geez, i forgot about this and have been posting over on the site.

Lance,i think we can all agree that you work really hard on all these cons throughout the year. I don't want to put any of these problems on your shoulders.
I've been going to the con since the very beginning (in fact, that was the first con i'd ever been to).
I remember the crowd from that first year. But this year was something else...really scarey. I spent Sat being pushed or pushing through crowds and spent not a penny that day. (I went home and made a list of what i HAD to see and get on Sun and i ran to those booths as soon as i got onto the main floor).

I might be in the minority,but i actually liked having the anime folks there. though,like others, believe it would be good to have it all in one space. I've never known much about anime and liked to learn more and see all the cosplay folks.
Mange was upstairs shoved almost to a corner? the arists were down stairs? give them some more space in an area closer together. I know there was a stage down in the anime artist alley..maybe there should have been two?

One thing that doesn't seem to be addressed in here is people getting in on Sat without passes. I've seen several posts about it and would like to hear about it from your end. Con urban myth or reality?

I didn't realize the forth floor was in construction....were there any other areas under construction? Cuz there were places on the first level that weren't used/had big roll down door closing them off.
And nothing was going on the street level. There always seemed to be a stage or two down there where the ST people did fighting scenes and the comedians did shows. A nice big carpeted off area with some chairs....it was a place i used to go to rest and get a laugh but it wasn't there!

Where were the Storm Troopers? They were always good to watch and they seemed to keep things a little more under control!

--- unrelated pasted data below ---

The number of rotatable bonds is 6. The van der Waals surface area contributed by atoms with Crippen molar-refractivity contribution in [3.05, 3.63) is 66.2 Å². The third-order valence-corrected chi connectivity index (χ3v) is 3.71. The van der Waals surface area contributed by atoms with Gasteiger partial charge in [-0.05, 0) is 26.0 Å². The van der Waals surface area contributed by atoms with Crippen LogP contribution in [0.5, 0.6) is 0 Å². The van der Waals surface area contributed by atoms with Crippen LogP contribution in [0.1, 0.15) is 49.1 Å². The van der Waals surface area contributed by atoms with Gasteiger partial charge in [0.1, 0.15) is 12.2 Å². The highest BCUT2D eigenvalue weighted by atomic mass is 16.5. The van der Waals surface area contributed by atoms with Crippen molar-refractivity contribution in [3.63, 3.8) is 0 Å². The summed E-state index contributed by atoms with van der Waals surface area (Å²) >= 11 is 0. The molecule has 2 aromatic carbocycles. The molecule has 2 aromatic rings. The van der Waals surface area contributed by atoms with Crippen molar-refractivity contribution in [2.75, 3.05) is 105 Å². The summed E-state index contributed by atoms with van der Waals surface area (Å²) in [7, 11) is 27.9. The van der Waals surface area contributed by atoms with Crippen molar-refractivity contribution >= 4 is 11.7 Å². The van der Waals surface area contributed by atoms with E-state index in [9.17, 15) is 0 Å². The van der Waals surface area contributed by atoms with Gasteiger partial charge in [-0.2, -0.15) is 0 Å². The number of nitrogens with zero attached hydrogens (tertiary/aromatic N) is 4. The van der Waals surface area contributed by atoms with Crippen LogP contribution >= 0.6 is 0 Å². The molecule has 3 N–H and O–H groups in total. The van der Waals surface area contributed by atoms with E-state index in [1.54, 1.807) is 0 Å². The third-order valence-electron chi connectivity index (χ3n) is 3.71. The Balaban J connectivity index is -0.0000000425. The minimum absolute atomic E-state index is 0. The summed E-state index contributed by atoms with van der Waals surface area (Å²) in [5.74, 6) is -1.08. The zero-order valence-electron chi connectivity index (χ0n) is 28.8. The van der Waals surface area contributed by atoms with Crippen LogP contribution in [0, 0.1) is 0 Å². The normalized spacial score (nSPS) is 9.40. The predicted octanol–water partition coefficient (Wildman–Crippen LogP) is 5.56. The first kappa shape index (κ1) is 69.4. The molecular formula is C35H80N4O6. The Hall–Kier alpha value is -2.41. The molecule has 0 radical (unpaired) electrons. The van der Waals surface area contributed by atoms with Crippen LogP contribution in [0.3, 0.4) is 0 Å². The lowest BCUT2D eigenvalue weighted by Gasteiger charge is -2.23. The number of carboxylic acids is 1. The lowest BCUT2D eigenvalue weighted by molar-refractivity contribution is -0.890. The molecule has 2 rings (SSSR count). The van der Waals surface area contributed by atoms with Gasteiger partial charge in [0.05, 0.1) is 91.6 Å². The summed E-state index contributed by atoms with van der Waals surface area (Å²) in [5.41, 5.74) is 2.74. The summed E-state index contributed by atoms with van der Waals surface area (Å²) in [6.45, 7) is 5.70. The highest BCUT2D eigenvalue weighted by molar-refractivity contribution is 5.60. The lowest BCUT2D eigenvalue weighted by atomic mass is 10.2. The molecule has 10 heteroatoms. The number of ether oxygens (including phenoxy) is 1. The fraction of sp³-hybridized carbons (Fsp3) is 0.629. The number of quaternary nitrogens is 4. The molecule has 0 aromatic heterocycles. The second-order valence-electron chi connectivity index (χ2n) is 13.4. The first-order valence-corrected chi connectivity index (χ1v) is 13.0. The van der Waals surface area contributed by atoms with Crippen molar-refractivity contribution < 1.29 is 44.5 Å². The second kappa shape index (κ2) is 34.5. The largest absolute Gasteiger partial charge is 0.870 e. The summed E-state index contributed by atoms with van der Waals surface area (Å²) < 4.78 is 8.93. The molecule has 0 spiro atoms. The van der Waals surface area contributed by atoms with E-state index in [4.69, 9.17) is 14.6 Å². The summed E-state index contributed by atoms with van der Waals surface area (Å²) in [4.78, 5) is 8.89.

i'm going to do a break off here as well, want to say something and don't want it to get lost in the blog.

jeanebellini said...

okay...i might have this wrong but i seem to remember that you (Reed? Lance? whoever)put the word out earlier this year or last year for people to be on a panel or discussion group about the con?
I didn't think twice about it cuz i figured i wouldn't fit in (hey,i'm a chick who is (ahemmm...over 25+)and figured i'd just get laughed at).
But now i'm hoping you do something like that again. i'd really like to put my knowledge out there and hopefully help a bit. (I've worked as a volunteer at a booth at NYCC and have worked another comic artfest in NYC for 5 yrs).

If for nothing else here are a few thoughts...(I'll try to keep it to 'a few':) )

1)que-con? having the line up inside is a plus (yes,i was one of those who stood out in the cold for hours without a coat the first year).
Keep the line as one single line until it starts going into the second or third aisle.There's no reason to shmoosh people together before that. And please keep the line single going through the door to the escalator. Its just safer. (this year i was pushed so much the last three or four feet that i didn't even move my feet..i was just carried along).